The earliest Madrigal was a monophonic form of vocal music during the 14th century Medieval Italy. Originally, the style referred to the popular Italian songs of this time. With the discovery of polyphonic writing, music began to carry separate voices. These early madrigals were basically acapella and usually worded to existing poetry. They were also easy enough for even amateur singers. Usually four to six vocalists or as many as ten would sing unaccompanied by any instruments.
The madrigal's origins are unclear; however it is speculated to have come from the Latin word 'matricale' meaning “in the mother tongue”; i.e., Italian, not Latin. In the 14th century, the madrigal was a poetic form of a few stanzas. Each verse was set to the same music with the final verse concluding the idea behind the song. The music of the time now had numerous parts but still sang the same melody. Alas, composers sought harmony. Counterpoint was yet to be discovered.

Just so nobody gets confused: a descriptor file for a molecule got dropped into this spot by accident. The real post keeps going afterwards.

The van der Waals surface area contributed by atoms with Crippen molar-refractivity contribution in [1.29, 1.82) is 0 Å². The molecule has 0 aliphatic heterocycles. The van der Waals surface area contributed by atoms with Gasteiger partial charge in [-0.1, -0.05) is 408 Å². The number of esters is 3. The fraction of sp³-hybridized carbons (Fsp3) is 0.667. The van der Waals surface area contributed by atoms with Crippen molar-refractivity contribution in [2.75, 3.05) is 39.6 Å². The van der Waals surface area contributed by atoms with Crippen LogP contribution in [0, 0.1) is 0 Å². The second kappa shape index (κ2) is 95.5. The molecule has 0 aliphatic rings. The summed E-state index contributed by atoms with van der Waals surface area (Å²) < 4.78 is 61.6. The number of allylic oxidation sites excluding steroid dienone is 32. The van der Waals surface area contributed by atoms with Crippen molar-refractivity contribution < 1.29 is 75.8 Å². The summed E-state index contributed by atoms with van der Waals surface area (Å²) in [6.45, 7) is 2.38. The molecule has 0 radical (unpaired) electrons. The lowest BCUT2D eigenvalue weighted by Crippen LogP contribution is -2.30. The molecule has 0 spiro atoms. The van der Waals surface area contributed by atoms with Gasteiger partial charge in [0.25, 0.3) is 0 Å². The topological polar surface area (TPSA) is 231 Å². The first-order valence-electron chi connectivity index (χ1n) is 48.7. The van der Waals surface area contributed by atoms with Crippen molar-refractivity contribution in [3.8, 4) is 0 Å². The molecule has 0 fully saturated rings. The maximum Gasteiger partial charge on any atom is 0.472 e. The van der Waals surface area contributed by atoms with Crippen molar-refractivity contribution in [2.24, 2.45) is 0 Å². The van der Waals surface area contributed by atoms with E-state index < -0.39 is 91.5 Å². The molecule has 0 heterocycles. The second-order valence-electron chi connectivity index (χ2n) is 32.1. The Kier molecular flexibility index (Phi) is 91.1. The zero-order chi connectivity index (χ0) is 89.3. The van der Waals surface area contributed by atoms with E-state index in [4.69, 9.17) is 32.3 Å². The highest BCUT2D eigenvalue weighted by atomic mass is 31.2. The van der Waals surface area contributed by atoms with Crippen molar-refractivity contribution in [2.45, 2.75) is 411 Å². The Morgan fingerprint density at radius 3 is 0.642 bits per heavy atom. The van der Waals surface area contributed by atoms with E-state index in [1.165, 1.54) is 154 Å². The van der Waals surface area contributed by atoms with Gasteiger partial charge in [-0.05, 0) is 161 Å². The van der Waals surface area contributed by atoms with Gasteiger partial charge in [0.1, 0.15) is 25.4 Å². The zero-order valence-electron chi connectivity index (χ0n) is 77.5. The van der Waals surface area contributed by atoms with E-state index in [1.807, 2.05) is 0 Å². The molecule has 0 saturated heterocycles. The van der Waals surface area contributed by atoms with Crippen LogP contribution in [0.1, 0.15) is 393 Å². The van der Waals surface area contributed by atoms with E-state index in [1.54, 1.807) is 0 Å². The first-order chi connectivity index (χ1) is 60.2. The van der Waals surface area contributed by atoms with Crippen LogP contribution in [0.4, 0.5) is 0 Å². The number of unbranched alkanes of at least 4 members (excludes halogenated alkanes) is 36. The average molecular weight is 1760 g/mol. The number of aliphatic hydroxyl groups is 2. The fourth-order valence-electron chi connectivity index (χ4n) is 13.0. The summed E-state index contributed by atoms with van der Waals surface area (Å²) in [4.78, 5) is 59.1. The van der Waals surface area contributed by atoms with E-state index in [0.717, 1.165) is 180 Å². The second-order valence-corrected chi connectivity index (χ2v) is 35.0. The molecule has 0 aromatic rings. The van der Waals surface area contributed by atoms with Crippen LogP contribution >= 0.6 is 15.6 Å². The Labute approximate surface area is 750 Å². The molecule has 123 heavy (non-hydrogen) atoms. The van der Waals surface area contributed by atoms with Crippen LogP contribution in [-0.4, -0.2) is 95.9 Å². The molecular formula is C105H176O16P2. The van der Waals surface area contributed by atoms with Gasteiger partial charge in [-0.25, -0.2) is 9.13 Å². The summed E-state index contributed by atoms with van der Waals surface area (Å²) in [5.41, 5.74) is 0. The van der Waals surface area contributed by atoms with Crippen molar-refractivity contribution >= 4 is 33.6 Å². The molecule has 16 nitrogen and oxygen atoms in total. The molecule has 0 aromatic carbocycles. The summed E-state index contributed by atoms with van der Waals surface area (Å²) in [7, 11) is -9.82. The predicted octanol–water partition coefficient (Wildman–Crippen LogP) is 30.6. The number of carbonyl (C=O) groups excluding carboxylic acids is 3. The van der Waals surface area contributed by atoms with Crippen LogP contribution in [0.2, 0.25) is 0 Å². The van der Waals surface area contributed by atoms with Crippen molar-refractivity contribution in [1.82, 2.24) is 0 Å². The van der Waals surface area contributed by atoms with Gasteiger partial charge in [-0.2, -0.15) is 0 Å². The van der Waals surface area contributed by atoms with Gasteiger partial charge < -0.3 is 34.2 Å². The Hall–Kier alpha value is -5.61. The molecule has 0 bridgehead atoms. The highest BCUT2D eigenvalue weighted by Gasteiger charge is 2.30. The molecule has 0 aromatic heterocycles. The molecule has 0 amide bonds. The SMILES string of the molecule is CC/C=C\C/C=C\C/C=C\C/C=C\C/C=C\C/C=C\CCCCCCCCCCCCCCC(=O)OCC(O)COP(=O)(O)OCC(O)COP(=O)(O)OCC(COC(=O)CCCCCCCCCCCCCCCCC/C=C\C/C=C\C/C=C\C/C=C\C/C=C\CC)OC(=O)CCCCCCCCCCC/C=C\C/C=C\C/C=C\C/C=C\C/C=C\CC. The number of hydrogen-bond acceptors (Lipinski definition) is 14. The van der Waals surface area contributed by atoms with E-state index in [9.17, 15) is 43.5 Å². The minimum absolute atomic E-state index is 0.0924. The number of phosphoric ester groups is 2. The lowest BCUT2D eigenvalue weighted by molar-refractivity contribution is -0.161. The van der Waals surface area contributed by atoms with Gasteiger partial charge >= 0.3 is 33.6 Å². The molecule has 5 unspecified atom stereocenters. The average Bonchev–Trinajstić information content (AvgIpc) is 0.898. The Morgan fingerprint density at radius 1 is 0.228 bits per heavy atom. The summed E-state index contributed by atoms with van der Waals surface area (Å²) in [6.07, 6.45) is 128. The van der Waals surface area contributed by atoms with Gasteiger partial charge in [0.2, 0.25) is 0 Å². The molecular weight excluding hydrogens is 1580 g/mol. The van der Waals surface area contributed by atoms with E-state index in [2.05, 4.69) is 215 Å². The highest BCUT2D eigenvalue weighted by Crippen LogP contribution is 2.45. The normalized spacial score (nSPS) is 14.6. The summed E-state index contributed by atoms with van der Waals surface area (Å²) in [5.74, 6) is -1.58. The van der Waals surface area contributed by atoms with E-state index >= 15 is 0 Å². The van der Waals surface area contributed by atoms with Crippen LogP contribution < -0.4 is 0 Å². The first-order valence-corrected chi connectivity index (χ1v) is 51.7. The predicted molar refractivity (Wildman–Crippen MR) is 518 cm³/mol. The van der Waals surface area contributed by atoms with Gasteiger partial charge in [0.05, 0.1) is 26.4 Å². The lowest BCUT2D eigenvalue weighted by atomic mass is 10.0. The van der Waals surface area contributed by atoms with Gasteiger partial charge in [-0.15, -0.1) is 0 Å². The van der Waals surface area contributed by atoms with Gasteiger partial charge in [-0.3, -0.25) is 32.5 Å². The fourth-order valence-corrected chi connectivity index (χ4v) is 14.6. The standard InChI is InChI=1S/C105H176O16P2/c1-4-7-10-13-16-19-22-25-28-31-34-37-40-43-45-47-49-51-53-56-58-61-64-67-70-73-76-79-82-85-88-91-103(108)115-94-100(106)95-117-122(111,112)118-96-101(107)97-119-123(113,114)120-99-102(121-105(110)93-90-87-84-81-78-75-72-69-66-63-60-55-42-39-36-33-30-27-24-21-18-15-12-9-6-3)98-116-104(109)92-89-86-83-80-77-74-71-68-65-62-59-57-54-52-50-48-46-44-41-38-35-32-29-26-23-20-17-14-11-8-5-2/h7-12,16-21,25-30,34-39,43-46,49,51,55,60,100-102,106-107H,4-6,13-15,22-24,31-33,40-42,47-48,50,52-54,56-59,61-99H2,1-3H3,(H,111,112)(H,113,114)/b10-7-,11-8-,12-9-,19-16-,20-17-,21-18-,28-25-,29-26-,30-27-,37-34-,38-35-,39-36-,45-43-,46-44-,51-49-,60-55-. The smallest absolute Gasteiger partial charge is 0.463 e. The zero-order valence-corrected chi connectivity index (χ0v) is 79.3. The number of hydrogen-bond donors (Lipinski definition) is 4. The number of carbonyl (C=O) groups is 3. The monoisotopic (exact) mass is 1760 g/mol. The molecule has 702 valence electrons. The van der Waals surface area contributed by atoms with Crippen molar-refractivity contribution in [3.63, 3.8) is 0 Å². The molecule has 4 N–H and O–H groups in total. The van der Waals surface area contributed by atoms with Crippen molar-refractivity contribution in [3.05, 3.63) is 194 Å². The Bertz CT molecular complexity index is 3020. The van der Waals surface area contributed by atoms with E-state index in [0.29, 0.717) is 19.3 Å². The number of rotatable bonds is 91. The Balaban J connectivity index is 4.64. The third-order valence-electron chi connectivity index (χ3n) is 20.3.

Many early madrigals used the 14th century love poetry of Francesco Petrarca (Petrarch) and were extremely popular. Then, the form seemed to fade with the 15th century. Many madrigals were indeed composed during this time but likely became somewhat overshadowed by the other newer forms of the Renaissance and the discovery of harmony. Composers like Orlando Lassus, Adriaan Willaert, and Claudio Monteverdi played very influential roles in the madrigal movement.
In the latter 16th century, about 1580s or so, the madrigal made its way to England where it found a eager audience. English composers too picked up the style and created some of the most renowned madrigals to date. English composers William Byrd, Thomas Morley, and John Wilbye were fond of the madrigal style just to name a few. Morley compiled and published an anthology of madrigals by some twenty composers entitled "The Triumphes of Oriana," a tribute to Elizabeth the First.
Madrigal: 'Ego sum panis vivus 5vv'
Composed by Giovanni Pierluigi da Palestrina